Dear Truffler: Garlic, breadmaking courses, frilly parsley

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I think it was in your column that I saw a brief note about a garlic supplier for different sorts of garlic, but I can't find it again. Would you know of any farm/shop that I can contact?

I think it was in your column that I saw a brief note about a garlic supplier for different sorts of garlic, but I can't find it again. Would you know of any farm/shop that I can contact?

KH Matheson, by e-mail

You might be confusing me with someone else; I don't remember mentioning garlic. I hope you haven't been sneaking a look at other columns. So that you never have to again, here, in a nutshell, is everything you need to know about garlic. The biggest authority on garlic in the UK is the Garlic Farm at Newchurch on the Isle of Wight (01983 813818/ www.thegarlicfarm.co.uk). It grows half a dozen varieties of garlic which it sells mail order and at farmers' markets. The Isle of Wight garlic for which the farm is famous resembles California late and the world's best, Venetian. A string will keep in a warm, dry place (hey, why not the kitchen?) for almost a year. As well as growing garlic, Colin Boswell discovers and imports other types of garlic to sell from Italy, Spain, California and even further afield. The Garlic Farm also sells seeds so that you can grow your own. Is that enough garlic to be going on with?

Do you know of any good bread-making courses? I'm never entirely successful in this field, and I suspect that a day of being shown how to do it by an expert would help enormously.

Kate Calvert, London

I hope you're patient, as I can't offer instant solutions – but then, bread-making isn't for anyone in a hurry. Baker & Spice, the Knightsbridge treasure trove of bread and patisserie (020-7589 4734) runs courses between March and June and October and November. Ring early next year to book on to one of the spring courses, and do it quickly, as places go like, oooh, hot cakes. They'll be running evening courses from around £70, usually with Dan Lepard, who has written about baking and is one of the best known artisan bakers around.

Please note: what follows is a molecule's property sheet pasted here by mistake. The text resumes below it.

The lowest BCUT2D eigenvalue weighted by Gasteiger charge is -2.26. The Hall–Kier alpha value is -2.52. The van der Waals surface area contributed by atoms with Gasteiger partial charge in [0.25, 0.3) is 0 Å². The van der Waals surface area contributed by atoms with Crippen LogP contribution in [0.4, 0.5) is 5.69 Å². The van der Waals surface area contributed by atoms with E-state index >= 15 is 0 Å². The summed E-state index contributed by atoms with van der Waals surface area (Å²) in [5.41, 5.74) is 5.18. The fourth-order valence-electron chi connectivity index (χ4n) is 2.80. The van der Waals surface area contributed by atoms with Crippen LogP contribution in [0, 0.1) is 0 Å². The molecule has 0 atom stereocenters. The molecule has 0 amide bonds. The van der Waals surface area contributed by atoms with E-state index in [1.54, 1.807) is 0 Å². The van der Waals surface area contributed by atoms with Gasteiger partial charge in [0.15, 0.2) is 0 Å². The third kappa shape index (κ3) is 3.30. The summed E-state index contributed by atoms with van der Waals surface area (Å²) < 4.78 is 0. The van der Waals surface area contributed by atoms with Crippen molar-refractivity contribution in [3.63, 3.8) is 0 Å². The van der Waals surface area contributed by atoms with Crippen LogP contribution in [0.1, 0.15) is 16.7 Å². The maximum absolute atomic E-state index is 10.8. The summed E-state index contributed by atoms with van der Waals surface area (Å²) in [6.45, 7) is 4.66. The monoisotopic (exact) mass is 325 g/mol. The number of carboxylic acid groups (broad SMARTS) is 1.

Otherwise, head for the Village Bakery in Cumbria. For 25 years the bakery has been passing on the principles of organic baking. The next fundamentals course is 12-13 January 2002. There are also two in February, one each in March and April, and one for families in May. These are all £275 for two days, some meals, notes, recipes and whatever you bake to take home. Details from The Village Bakery, Melmerby, Penrith, Cumbria CA10 1HE, 01768 881515, e-mail: courses@village-bakery.com, www.village-bakery.com.

Is frilly parsley considered naff? You never see it in recipes or food photography, it's all flat leaves now. What's wrong with frills, are they un-PC?

Lydia Simpson, Ilkley

Please don't come on all anti-PC with me. Frilly does seem out of fashion, though it has as much flavour and is cheaper. Incooking, both varieties taste the same. Curly parsley also lends itself to deep frying – try it, it's good. Maybe curly got a bad name because, as it stays perky for longer, it was employed to sit around for hours on buffet dishes. Flat parsley's easier to chop, and the leaves seem juicier. It's also the Mediterranean variety, hence the fashionably exclusive status.

Send questions to: Dear Truffler, 'The Independent', 191 Marsh Wall, London E14 9RS or e-mail Truffler@independent.co.uk. We can't promise instant answers, but will do our best to root out solutions and print them here

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